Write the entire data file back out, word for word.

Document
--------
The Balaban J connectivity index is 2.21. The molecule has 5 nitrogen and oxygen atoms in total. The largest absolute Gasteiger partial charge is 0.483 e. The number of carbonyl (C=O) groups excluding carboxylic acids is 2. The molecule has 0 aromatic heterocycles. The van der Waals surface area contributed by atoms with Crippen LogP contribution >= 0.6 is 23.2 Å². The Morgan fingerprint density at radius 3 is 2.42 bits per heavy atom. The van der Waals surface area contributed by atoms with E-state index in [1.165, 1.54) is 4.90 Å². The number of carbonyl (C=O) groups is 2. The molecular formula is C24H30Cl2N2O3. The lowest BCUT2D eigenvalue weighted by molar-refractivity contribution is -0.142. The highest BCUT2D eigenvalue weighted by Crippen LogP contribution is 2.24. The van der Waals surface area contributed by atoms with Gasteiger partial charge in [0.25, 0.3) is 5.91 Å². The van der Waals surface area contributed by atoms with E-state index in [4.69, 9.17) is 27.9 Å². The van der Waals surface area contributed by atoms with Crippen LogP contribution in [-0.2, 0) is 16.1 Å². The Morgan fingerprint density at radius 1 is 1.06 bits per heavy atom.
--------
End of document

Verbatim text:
The Balaban J connectivity index is 2.21. The molecule has 5 nitrogen and oxygen atoms in total. The largest absolute Gasteiger partial charge is 0.483 e. The number of carbonyl (C=O) groups excluding carboxylic acids is 2. The molecule has 0 aromatic heterocycles. The van der Waals surface area contributed by atoms with Crippen LogP contribution >= 0.6 is 23.2 Å². The Morgan fingerprint density at radius 3 is 2.42 bits per heavy atom. The van der Waals surface area contributed by atoms with E-state index in [1.165, 1.54) is 4.90 Å². The number of carbonyl (C=O) groups is 2. The molecular formula is C24H30Cl2N2O3. The lowest BCUT2D eigenvalue weighted by molar-refractivity contribution is -0.142. The highest BCUT2D eigenvalue weighted by Crippen LogP contribution is 2.24. The van der Waals surface area contributed by atoms with Gasteiger partial charge in [0.25, 0.3) is 5.91 Å². The van der Waals surface area contributed by atoms with E-state index in [4.69, 9.17) is 27.9 Å². The van der Waals surface area contributed by atoms with Crippen LogP contribution in [-0.2, 0) is 16.1 Å². The Morgan fingerprint density at radius 1 is 1.06 bits per heavy atom.